It has been a while since wood-pastures last featured in this blog, so I would like to take the opportunity to present our latest paper (Roellig et al. 2015) on this topic.
All over Europe, wood-pastures are facing problems with their support under the European Common Agriculture Policy (CAP) e.g. in Sweden (Jakobsson & Lindborg 2015) and Romania (Hartel et al. 2013). In Estonia, wood-pastures are not eligible for Single Area Payments (SAP) due to their high tree density. To stop the abandonment of wood-pastures, the Estonian government has implemented two different schemes of financial support for wood-pastures (together with other semi-natural habitats). In an agri-environmental scheme (AES) under the second pillar of the CAP, farmers get support for managing their wood-pastures. However as a lot of wood-pastures are already abandoned or grazed only very lightly, a second scheme using only national funds supports the restoration of semi-natural habitats, which includes opening up wood-pastures, fencing and in some cases even purchasing livestock.
In this study, our first goal was to look at the structure of wood-pastures and the effects of the schemes. We found that almost all restored wood-pastures tend to be similar to old wood-pastures. The farmers are doing a good job to fulfill guidelines and open up their pastures up to have a balance of canopy cover and open grassy patches. In contrast, abandoned wood-pastures are similar to forest in their structure, even after only five years of abandonment. Without consistent management, Estonian wood-pastures rapidly lose their semi-open character.
Our second goal was to look at the motivations of farmers to manage or restore wood-pastures. We identified several types of extrinsic and intrinsic motivations, and we defined three groups of farmers based on their combinations of motivations. Almost all the interviewed farmers were dependent on the financial support to manage their wood-pasture and would probably not have started to restore their wood-pasture without it. On the other hand, most farmers had a clear passion for managing their land and were proud of maintaining their wood-pastures following local traditions. Some told about the landscapes in their childhood, other just felt responsible to keep pastures “in order”. One groups of farmers we named “profitable stewards” because they tried to connect profitable farming with ecological guidelines and traditional management of the landscapes. Also animal health and biodiversity played a role in the motivations. Most farmers believed their animals thrive better in a more “natural” environment. They gave less medication and the cows often give birth outside. A lot of farmers were really proud of hosting a lot of different species – from elks and badger to special trees and orchids.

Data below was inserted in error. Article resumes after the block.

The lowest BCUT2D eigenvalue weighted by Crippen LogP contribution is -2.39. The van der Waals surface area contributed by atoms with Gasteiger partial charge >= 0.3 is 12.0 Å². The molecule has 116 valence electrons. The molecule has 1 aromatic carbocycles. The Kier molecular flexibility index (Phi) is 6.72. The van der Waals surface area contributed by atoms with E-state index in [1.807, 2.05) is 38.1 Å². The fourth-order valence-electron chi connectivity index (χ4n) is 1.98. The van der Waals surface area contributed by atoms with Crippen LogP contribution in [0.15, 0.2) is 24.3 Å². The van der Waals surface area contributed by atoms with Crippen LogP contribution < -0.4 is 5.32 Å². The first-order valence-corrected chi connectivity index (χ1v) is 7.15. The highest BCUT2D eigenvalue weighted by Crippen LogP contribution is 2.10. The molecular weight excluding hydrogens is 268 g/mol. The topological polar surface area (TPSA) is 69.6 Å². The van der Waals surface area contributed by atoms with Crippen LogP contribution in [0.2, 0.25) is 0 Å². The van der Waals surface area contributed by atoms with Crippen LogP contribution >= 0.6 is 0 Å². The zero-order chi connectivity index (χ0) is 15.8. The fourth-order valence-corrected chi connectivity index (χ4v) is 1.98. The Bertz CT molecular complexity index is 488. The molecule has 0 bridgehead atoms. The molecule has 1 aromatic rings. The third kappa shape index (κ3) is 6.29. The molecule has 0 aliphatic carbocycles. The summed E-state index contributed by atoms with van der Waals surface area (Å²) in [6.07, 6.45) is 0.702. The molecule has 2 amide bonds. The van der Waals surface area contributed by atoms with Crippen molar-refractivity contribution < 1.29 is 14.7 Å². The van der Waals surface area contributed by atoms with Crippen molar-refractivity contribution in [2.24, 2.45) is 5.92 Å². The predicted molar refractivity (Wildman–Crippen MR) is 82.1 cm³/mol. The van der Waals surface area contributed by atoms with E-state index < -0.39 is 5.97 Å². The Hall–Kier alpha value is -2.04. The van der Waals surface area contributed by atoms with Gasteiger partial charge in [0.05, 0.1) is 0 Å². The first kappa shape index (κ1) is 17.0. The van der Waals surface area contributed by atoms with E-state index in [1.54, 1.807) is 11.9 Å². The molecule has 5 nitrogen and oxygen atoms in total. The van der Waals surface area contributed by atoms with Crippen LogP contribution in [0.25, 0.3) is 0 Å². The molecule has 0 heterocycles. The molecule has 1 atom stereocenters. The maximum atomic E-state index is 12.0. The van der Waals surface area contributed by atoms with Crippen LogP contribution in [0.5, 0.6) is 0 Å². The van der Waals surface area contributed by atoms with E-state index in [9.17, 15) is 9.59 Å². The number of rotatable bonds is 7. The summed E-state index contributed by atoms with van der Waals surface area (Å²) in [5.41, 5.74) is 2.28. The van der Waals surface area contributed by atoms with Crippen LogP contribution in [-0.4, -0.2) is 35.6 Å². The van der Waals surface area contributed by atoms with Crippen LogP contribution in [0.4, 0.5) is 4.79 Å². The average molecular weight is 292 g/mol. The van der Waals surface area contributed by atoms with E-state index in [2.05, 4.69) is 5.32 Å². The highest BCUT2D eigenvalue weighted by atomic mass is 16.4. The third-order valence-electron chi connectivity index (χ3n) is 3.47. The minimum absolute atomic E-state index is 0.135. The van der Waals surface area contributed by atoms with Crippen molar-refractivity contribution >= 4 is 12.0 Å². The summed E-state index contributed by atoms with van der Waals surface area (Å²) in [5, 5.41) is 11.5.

In general, supporting wood-pastures in Estonia means not only supporting biodiversity due to preserving semi-open habitats, but also keeping a tradition alive, which might otherwise disappear.
I loved the time in Estonia, seeing all this lovely wood-pastures (see pictures) and meeting all the farmers doing a great job. They deserve our respect for actively conserving these beautiful habitats.
If you are interested in the topic of wood pastures, I would like to mention two important events coming up:
- A policy seminar in Brussels this November: “Europe’s wood pastures: condemned to a slow death by the CAP? A test case for EU agriculture and biodiversity policy”. With examples from EU member states: Romania – Tibor HARTEL, Sapientia University Cluj Napoca and Pogány-havas Association, Sweden – Peter EINARSSON, Farmer and Swedish Society for Nature Conservation and Spain – Álvaro PICARDO, Technical Advisor to General Director in Natural Environment, Regional Government of Castilla y León (17 November 2015, 14.30-16.30, room ASP 3E2, European Parliament, Brussels), Deadline to register on the 10th of November
- A conference on wood-pastures (or silvopastoral systems) in Portugal next year. Themes and key note speaker you can find here. Deadline for submitting abstracts is the 30th of November.
Hartel T.R., Dorresteijn I., Klein C., Máthé O., Moga C.I., Öllerer K., Roellig M., von Wehrden H., & Fischer J. (2013) Wood-pastures in a traditional rural region of Eastern Europe: Characteristics, management and status. Biological Conservation, 166, 267–275.
Jakobsson S. & Lindborg R. (2015) Governing nature by numbers — EU subsidy regulations do not capture the unique values of woody pastures. Biological Conservation, 191, 1–9.
Roellig M., Sutcliffe L.M.E., Sammul M., von Wehrden H., Newig J., & Fischer J. (2015) Reviving wood-pastures for biodiversity and people: A case study from western Estonia. Ambio, DOI: 10.1007/s13280-015-0719-8.